- NES Alumni Profiles
- Tina Al-khersan, BA, 2017
- Zahir Allarakhia, BA, 2017
- Emily Feuka, BS, 2017
- Arwa Raza, BS, 2017
- Seif-Eldeen Basheer Saqallah, BA, 2017
- Leah Spellberg, BA, 2017
- Ryan Strong, BBA and BA, 2017
- Rona Beresh, BA, 2015
- Layan Charara, BA, 2015
- Alison M. Vacca, PhD, 2013
- Craig W. Tyson; MA, 2006; PhD, 2011
- Jonathan Trotter, BA, 2008
- Muhammad Aziz, PhD, 2004
- Sara Omar, BA, 2003
- Azadeh Shahshahani, BA, 2001
- Robert D. Miller II, PhD, 1998
- Kevin Sullivan; BA, 1994; MA, 1998
- Chave Bahle, MA, 1994
- April DeConick, PhD, 1994
Field of Study: PhD in Near Eastern Studies: Biblical Studies
Graduation Year: 1994
I am the chair of the Department of Religion and the Isla Carroll and Percy E. Turner Professor of New Testament and Early Christianity at Rice University. I came to Rice University as a full professor in 2006, after receiving tenure at Illinois Wesleyan University in 2004. I graduated from the Department of Near Eastern Studies at the University of Michigan in 1994 with a concentration in Biblical Studies. I worked with Professor Jarl Fossum who was a specialist in early Christianity and its Jewish and mystical roots. My dissertation focused on rereading the Gospel of Thomas as a text that was composed by early second century Christians who were mystics (not gnostics!) associated with the Jewish Christian tradition from Jerusalem. One of the most memorial moments of my time at Michigan was when Professor Gilles Quispel from Utrecht came to Michigan as a judge at my oral defense and praised my accomplishments. This gave me the confidence I needed to step out on my own as an independent scholar and turn the dissertation into a published monograph.
In addition to teaching and chairing the department at Rice University, I am the founder and executive editor of GNOSIS: Journal of Gnostic Studies (Leiden: Brill) and a recruiting editor for the monograph series Nag Hammadi and Manichaean Studies (Leiden: Brill). I am active in the Society of Biblical Literature as the founding chair of the “Mysticism, Esotericism and Gnosticism in Antiquity Section,” and the chair of the Committee for the Status of Women in the Profession. For a fuller description, visit my departmental webpage.
I study those who suffered oppression and intolerance, who were marginalized, forbidden and forgotten in the ancient Christian world. I explore everything from women’s issues in biblical and apocryphal texts to therapeutic and shamanic practices in Nag Hammadi literature. To reach a broader public, I maintain a blog, The Forbidden Gospels. My work focuses on New Testament and pre-Nicene literature, non-canonical gospels, gnostic literature and movements, mysticism and esotericism in early Christianity, new religious movements past and present, the biosocial study of religion, and a theoretical point of view called post-constructivism.
My most recent book, The Gnostic New Age: How a Countercultural Spirituality Revolutionized Religion from Antiquity to Today, is published by Columbia University Press (2016) and won the Figure Foundation Award for the best book published by a university press in philosophy and religion. I shared some of my research on this book when I came back to the University of Michigan in 2012 as the Centennial Lecturer for Rackham School of Graduate Studies. In the book, I draw attention to a paradigm shift in our understanding of religion and its purpose, when I explore the emergence of Gnostic spirituality with its subversive view of a transcendent God, the divine human being and illusionary worlds. Contrary to popular sentiment, Gnosticism is not a heretical religion with a particular set of myths, rituals, and beliefs that were transmitted from one Gnostic church to the next until it was successfully suppressed and defeated by the Catholic Church. Nor is it a figment of the imaginations of Catholic leaders who conjured the Gnostic heresy in order to suppress alternative forms of Christianity in the second century. I argue that Gnosticism was very real and remains with us even today.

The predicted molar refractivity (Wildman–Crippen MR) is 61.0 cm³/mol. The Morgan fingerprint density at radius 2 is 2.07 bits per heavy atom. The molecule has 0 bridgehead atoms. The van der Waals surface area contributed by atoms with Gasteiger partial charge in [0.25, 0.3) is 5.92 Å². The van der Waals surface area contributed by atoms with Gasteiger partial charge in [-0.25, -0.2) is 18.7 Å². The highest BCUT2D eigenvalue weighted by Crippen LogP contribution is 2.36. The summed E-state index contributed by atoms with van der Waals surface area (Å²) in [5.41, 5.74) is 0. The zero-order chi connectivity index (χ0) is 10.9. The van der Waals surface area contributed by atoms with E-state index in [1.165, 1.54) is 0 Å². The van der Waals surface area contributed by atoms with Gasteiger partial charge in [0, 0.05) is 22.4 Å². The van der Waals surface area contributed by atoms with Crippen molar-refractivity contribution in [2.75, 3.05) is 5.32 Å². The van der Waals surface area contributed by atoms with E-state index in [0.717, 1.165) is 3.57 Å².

I am most well-known for my original work on the Gospel of Judas, a Coptic Gnostic gospel rediscovered in 2006. At that time, National Geographic released the first English translation of the Gospel of Judas, a second-century text discovered in Egypt in the 1970s. The translation caused a sensation because it seemed to overturn the popular image of Judas the betrayer and instead presented a benevolent Judas who was a friend of Jesus. Writers and academics have been quick to seize the opportunity to "rehabilitate" Judas as to re-examine our assumptions about this archetypal figure. I was the first to seriously challenge the National Geographic "official" interpretation of a good Judas. I contended that the Gospel of Judas is not about a “good” Judas, or even a “poor old” Judas. It is a gospel parody about a “demon” Judas written by a particular group of Gnostic Christians we call the Sethians. I published my criticisms in the New York Times and in a book called The Thirteenth Apostle: What the Gospel of Judas Really Says (New York: Bloomsbury). My work on this text was so instrumental that I starred in CNN’s documentary on the Gospel of Judas that premiered in 2015 on the TV series "Finding Jesus".
My work on the Gospel of Thomas as an early Christian text from Syrian Christianity had a big impact on the field, rethinking the text as a reflection of very early orthodox mysticism rather than Gnosticism. My dissertation (Seek to See Him: Ascent and Vision Mysticism in the Gospel of Thomas. Leiden: Brill, 1996) became the first of four books I published on this subject.
For more information about all my publications and activities, visit my professional website.